RI Business Owner Pleads Guilty to Labeling & Selling Misbranded Drugs

Monday, June 20, 2016


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Lifescreen LLC owner Arif Diwan, 60, pleaded guilty in federal court in Providence on Monday to running an international scheme to label and sell misbranded drugs. Including a number of drugs used to treat cancer. 

Diwan pleaded guilty to conspiring with others to purchase drugs manufactured in India and other countries, repackaging and relabeling them making it appear that they were manufactured in the United State and Europe, and had been approved by the United States Food and Drug Administration and then reselling them. 

“FDA is recognized around the globe for ensuring that drugs are safe and effective. Criminal rings that falsify drugs’ origins to give the appearance of FDA approval put the public’s health at risk. We will investigate and bring to justice those who compromise the security of the pharmaceutical supply chain wherever they may be,” said George M. Karavetsos, Director of FDA’s Office of Criminal Investigations.    

Diwan is scheduled to be sentenced on September 16, 2016. 

The Incident 

According to court documents, between 2012 and 2015, Diwan received and filled numerous orders for high cost pharmaceutical products, including a number of products used in the treatment of cancer. 

Diwan admitted that he rebranded and relabeled drugs manufactured in India, including adding fake FDA codes and markings to make it look like the drugs had been manufactured in the United States or Europe and were approved by the FDA for sale. 

Drugs were shipped by Diwan to costumers in numerous countries. Diwan did not sell misbranded or mislabeled drugs in the United States.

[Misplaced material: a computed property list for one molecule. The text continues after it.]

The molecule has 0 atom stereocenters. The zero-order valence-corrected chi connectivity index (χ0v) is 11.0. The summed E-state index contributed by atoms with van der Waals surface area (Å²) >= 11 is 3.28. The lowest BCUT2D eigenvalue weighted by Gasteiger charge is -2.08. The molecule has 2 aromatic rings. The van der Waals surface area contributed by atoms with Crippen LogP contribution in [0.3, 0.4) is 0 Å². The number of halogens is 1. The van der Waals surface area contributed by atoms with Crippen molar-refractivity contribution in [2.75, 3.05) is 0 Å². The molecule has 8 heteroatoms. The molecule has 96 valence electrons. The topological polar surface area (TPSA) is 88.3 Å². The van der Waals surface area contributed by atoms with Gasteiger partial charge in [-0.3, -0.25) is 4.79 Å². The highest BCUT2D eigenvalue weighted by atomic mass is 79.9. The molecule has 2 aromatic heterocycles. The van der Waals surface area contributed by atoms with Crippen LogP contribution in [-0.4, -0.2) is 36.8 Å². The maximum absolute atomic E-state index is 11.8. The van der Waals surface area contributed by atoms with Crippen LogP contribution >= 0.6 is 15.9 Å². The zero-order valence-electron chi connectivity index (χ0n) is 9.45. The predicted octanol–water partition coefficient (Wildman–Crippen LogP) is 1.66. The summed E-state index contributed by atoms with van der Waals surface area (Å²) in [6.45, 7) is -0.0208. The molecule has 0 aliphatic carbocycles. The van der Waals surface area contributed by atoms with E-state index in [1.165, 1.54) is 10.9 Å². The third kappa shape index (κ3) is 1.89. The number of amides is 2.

The Investigation 

According to court records, an investigation by FDA OCI and the United States Attorney's Office for the District of Rhode Island determined that Diwan ordered large quantities of drugs manufactured by Sara International, a drug manufacturing company in India, and had the drugs transported to the home of Bart DeRidder, a conspirator in Belgium. 

Once in Belgium, DeRidder affixed fraudulent labels designed by and manufactured at the direction of Arif Diwan onto the products. 

The labels indicated that the drugs were manufactured by LifeLogic at a facility in Puerto Rico. The packaging also contained false FDA codes and markings to make it look like the drugs had received FDA approval. 

No such facility exists in Puerto Rico. 

DeRidder has been charged by Belgian authorities in connection with this matter and is facing criminal prosecution in Belgium. 

The investigation also revealed that Arif Diwan created and provided fraudulent Certificates of Origin, attesting to the country of origin of the drugs, and fraudulent Certificates of Analysis, falsely attesting to the purity, strength, manufacture dates and expiration dates of the drugs. The certificates are heavily relied upon in the pharmaceutical industry as well as by Government entities to ensure the safety and efficacy of the products. 

The investigation revealed that Diwan illegally  transferred funds out of the United States in order to promote his illegal activity, including a January 2014 sale of the drug Caelyx to a purchaser in the United Arab Emirates. 


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